Thursday, June 16, 2011

Hacktivists

Since last few months there has been a flurry of attacks on prominent websites by 'Hacktivists'.  Calling the victims of these attacks 'websites' is an understatement, they are corporations, government agencies and even banks.  It roughly started after the sensational release of classified US cables by WikiLeaks. 
This was entailed by DDoS (Distributed Denial of Service) attacks against PayPal, Visa and MasterCard by a group to retaliate their blocking of payment service to WikiLeaks.  It was perhaps not taken seriously then, as the attacks entailed disabling the websites.  No data was lost or stolen.  The message was clear, though, anyone playing with freedom will have to play the price.  They called themselves 'The Anonymous'.  Their punchline is :  "We don't forgive, We don't forget, We are legion, Expect us".

'Anonymous' launched hack attacks against the agencies that did harm to freedom of speech or challenged them directly.  In one instance they hacked the website of Westbro Baptist Church during a live interview when they were instigated.  Here is the video.  It was pretty cool, the yapping Westbro representative was instantly silenced.  This showed how daring and capable these guys are. 

Later, Anonymous launched attacks against Koch industries, who had earlier sued an African activist when she tried to portray the abject destitution in Africa by an image of a lanky black kid with an ornamental purse in his hand.  Koch argued that the purse looked like their brand and it was harming them.  Anonymous hacked their websites.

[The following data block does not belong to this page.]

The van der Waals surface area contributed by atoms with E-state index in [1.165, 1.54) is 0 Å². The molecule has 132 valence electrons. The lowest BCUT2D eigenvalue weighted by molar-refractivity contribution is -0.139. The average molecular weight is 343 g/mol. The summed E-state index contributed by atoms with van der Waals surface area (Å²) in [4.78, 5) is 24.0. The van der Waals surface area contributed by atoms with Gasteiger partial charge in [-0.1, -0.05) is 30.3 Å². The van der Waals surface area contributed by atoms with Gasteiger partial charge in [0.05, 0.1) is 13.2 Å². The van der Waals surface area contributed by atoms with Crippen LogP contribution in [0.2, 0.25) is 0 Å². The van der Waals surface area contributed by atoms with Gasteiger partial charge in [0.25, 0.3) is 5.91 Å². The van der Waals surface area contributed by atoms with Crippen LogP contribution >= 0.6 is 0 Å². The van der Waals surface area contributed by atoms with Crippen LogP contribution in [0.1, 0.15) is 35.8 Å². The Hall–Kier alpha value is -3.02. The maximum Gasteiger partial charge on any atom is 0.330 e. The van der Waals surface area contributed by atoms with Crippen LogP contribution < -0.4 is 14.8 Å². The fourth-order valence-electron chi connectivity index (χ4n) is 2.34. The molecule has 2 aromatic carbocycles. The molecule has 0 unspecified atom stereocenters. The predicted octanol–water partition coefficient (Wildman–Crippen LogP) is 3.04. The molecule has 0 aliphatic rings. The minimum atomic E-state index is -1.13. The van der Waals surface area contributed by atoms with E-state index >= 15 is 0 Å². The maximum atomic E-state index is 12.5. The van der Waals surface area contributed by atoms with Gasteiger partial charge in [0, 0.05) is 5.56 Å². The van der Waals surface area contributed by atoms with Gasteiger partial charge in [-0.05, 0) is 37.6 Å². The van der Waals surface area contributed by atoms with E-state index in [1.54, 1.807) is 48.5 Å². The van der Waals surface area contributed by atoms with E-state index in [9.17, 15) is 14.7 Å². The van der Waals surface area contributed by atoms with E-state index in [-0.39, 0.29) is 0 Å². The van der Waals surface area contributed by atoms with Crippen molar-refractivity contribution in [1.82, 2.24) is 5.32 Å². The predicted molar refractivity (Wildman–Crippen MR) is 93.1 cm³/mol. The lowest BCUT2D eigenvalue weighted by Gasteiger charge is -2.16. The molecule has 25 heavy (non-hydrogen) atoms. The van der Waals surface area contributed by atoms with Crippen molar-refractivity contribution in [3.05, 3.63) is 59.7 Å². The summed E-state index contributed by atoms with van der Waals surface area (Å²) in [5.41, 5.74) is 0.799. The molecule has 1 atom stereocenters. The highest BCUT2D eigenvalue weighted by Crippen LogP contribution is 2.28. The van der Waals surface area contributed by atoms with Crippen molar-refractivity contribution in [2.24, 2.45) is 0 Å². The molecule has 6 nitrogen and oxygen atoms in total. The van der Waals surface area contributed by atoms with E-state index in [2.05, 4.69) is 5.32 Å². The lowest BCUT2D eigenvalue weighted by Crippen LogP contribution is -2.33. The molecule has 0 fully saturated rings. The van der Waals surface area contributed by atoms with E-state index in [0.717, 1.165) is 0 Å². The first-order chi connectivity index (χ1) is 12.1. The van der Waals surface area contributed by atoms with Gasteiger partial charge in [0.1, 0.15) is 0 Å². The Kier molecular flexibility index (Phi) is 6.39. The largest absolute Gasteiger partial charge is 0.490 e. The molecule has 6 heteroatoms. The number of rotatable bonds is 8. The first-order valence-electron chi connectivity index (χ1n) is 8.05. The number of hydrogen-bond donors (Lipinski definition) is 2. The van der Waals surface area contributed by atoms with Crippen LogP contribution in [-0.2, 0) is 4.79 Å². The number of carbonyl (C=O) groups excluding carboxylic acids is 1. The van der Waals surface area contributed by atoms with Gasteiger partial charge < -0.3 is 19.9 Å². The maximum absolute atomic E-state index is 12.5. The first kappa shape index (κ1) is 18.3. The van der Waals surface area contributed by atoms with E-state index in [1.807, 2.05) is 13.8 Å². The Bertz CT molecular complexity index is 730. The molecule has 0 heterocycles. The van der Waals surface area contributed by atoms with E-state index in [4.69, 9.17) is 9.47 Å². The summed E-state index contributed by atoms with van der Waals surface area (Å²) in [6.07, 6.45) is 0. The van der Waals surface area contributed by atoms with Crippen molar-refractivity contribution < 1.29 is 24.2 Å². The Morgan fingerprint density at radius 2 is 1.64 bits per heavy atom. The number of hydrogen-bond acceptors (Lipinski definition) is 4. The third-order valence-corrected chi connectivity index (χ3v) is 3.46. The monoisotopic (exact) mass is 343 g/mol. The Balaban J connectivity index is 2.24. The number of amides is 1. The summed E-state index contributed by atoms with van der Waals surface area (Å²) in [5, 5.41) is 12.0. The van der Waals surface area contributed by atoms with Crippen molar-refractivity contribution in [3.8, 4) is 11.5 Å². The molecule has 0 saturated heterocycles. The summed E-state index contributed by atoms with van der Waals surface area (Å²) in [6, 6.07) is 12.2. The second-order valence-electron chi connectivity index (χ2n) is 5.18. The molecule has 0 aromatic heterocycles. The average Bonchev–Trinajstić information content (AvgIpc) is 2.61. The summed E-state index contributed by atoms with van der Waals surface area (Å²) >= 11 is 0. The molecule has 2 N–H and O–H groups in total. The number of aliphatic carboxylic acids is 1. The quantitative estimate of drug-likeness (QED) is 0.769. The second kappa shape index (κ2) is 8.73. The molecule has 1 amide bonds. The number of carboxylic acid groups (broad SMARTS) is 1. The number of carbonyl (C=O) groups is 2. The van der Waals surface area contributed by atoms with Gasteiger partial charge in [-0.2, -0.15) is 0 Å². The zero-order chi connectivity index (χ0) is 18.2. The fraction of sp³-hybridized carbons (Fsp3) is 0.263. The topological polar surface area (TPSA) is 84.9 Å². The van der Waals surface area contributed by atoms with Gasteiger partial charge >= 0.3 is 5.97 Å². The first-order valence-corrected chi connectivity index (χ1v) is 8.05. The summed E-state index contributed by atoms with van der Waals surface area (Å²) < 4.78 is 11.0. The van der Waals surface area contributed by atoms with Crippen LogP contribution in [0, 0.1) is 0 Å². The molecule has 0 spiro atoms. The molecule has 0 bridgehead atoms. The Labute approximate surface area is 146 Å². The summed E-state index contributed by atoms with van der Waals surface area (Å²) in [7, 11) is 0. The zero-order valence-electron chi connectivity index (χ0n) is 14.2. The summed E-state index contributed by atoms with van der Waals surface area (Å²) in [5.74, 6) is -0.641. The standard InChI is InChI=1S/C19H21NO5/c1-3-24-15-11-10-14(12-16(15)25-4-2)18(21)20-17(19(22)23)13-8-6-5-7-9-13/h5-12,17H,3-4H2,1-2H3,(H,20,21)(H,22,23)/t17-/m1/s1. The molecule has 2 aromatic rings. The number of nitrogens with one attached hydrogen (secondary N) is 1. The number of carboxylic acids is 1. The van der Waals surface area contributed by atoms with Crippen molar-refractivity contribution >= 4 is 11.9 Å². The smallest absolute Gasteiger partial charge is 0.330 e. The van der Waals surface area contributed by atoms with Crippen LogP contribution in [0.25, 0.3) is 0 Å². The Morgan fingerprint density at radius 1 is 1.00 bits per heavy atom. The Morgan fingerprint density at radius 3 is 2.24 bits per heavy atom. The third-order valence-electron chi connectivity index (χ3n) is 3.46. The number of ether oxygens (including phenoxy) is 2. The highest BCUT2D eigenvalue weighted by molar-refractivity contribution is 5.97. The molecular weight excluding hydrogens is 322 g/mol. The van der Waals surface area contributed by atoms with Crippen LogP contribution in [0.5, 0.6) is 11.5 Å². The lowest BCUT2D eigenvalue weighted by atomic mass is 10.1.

Recently a group that calls itself 'LulzSec' (Lulz Security) was in news after they left this message condemning NATO (yes, the almighty US backed North Atlantic Treaty Organization) for taking action against Anonymous and LulzSec.  Perhaps the worst attack was the one on Sony corporation.  They have lost important customer information (including credit card numbers).  The info was posted online.  Lulz hacked them again and again.  The reason that Lulz gave for these attacks where the class action of Sony against a developer who hacked the PS3 that he owned and used it to play XBOX games. 
Sony has so far has had $117 million in losses due to the attack.  This became a serious threat.  But it also exposed the poor security infrastructure of Sony.  They were storing passwords as plain text as opposed to encrypted.  Not all data was on secure networks.  Lulz called it like putting your wallet in a corner of New York subway and then expecting no one to notice it.

Another serious attack was against RSA (secure token organization).  Their token algorithm was hacked and compromised.  This meant the hackers could generate the codes and login to otherwise secure networks.  RSA ordered to replace all hard tokens.  Later that week, the CIA website was taken down and a message was posted on Twitter, making fun of CIA and Anonymous.

A kind of civil war started between Anonymous and Lulz when Anonymous called Lulz an immoral organization.  In reality, Lulz is a group of hackers formerly in Anonymous.  Lulz claim that they are everything that Anonymous wanted to be, but could not.  They even hacked the 4chan website on which Anonymous posts its action

Having said all this, I feel it's unethical to hack websites and demand something at gunpoint.  True, the hacker groups are famous among nerds, but they serve little to society.
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